What was behind the wall and the wire? The local people knew . . . fine courtyards . . . an old swimming pool . . . dilapidated tennis courts and a remnant garden, now wild and sprawling.
The Abbotsford Convent was this haunted place, left to languish for years after the last of the Sisters of the Good Shepherd had gone. In its prime it had been a school, a refuge, a retreat, a workhouse -the single largest charitable institution in the southern hemisphere. In the late 1990s a proposed high-density development threatened the idyllic riverside location, sparking outrage in the local community and further afield. Years of protesting, negotiating and fundraising followed and the convent, now on Australia's National Heritage List, has started a new life as a vibrant centre for art and culture. The Convent: A City Finds its Heart tells the story of the site's rich history and the efforts to preserve it. It is an uplifting tale of community activism-a tangible reminder that the magic of the past can endure and what people-power can achieve.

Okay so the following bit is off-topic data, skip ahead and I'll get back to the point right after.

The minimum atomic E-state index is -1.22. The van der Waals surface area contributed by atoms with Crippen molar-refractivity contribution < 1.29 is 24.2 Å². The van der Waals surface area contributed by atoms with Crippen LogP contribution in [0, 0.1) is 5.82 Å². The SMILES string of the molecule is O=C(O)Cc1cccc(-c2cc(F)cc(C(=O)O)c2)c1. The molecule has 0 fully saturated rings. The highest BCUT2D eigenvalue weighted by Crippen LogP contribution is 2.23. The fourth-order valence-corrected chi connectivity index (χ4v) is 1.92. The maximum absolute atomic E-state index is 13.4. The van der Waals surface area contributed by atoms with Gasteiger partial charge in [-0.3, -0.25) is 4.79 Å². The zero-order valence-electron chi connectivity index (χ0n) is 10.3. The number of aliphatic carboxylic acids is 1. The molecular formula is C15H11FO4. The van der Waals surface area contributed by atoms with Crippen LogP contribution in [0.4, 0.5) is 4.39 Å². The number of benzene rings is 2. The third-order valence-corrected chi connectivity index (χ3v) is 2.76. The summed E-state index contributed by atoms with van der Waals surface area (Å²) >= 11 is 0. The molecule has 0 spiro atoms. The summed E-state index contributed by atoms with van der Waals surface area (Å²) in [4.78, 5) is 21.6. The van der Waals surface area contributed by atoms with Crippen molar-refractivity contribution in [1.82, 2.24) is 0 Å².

About the Author
Historian Stuart Kells has twice won the Ashurst Business Literature Prize, and has been shortlisted for the Prime Minister's Literary Award, the NSW Premier's General History Prize and the University of Queensland Non-Fiction Book Award. Kells' shorter pieces have appeared in The Paris Review, The Times, Lapham's Quarterly, Smithsonian, The Guardian, National Geographic Traveller and The Daily Beast. He is Adjunct Professor at La Trobe University's College of Arts, Social Sciences and Commerce, and a member of the Abbotsford Convent Foundation Board.